- #1

- 996

- 5

If a total of 5 distinct awards are distributed among 30 students where any student can receive more than 1 award, how many possible outcomes are there?

2. Homework Equations

[tex] \text{outcomes} = r^n [/tex]

where r is the number of choices and n is the number of draws.

3. The Attempt at a Solution

I know the answer is [itex]30^5[/itex] but I don't see why 30 is the number of choices and 5 is the number of draws. I know in the case of how many numbers can be formed using 8 binary digits is [itex]2^8[/itex]. In this case it kind of makes sense that there are only two choices (0 or 1) and I perform the operation 8 times, but with the award and student problem is confusing to me. I just don't see how 30 is the number of choices. I can just as easily say 5 is the number of choices; a student can have up to 5 awards. Only the other hand, only 1 student could get 5 awards, so it really isn't the same as the binary number problem.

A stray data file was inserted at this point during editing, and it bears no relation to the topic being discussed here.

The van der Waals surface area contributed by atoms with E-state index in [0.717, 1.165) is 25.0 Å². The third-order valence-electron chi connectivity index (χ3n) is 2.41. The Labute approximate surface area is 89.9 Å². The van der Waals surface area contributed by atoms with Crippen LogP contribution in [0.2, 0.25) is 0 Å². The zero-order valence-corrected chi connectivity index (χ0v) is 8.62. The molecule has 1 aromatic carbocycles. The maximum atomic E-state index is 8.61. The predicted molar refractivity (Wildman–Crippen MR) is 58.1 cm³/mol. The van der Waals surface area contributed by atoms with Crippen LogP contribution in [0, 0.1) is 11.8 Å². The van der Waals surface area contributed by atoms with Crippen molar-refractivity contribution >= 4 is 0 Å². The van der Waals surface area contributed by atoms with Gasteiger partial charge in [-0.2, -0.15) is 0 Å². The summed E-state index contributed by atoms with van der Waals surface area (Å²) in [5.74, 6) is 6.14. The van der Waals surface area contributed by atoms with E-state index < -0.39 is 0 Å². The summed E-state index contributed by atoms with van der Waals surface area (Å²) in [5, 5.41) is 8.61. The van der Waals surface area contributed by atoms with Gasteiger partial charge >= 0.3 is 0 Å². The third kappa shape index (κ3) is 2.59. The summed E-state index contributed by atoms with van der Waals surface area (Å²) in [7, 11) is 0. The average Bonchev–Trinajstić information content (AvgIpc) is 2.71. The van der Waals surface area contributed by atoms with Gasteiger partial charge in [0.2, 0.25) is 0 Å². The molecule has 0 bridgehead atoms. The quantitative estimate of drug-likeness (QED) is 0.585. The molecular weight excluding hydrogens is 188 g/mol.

What is the thought process to properly sort this out? I've also seen explanations in terms of bins and balls but it's tough to figure out which is the bin and which is the ball. There is something conceptually I'm not getting. Can someone explain?